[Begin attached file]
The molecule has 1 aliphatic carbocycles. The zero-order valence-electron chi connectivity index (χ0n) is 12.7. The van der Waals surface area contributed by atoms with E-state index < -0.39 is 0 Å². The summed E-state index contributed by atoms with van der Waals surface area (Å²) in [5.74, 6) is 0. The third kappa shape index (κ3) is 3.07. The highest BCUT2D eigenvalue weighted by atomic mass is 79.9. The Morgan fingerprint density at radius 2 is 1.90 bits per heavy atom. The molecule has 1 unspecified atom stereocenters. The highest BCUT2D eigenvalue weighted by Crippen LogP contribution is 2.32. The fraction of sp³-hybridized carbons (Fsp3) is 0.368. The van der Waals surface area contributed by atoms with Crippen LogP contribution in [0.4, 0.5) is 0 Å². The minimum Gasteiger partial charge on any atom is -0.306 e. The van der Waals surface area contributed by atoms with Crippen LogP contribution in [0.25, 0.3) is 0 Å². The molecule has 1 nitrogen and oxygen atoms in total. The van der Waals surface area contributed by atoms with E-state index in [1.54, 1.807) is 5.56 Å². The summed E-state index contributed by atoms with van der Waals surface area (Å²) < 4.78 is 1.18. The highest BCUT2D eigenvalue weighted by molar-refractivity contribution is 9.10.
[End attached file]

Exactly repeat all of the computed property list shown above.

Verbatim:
The molecule has 1 aliphatic carbocycles. The zero-order valence-electron chi connectivity index (χ0n) is 12.7. The van der Waals surface area contributed by atoms with E-state index < -0.39 is 0 Å². The summed E-state index contributed by atoms with van der Waals surface area (Å²) in [5.74, 6) is 0. The third kappa shape index (κ3) is 3.07. The highest BCUT2D eigenvalue weighted by atomic mass is 79.9. The Morgan fingerprint density at radius 2 is 1.90 bits per heavy atom. The molecule has 1 unspecified atom stereocenters. The highest BCUT2D eigenvalue weighted by Crippen LogP contribution is 2.32. The fraction of sp³-hybridized carbons (Fsp3) is 0.368. The van der Waals surface area contributed by atoms with Crippen LogP contribution in [0.4, 0.5) is 0 Å². The minimum Gasteiger partial charge on any atom is -0.306 e. The van der Waals surface area contributed by atoms with Crippen LogP contribution in [0.25, 0.3) is 0 Å². The molecule has 1 nitrogen and oxygen atoms in total. The van der Waals surface area contributed by atoms with E-state index in [1.54, 1.807) is 5.56 Å². The summed E-state index contributed by atoms with van der Waals surface area (Å²) < 4.78 is 1.18. The highest BCUT2D eigenvalue weighted by molar-refractivity contribution is 9.10.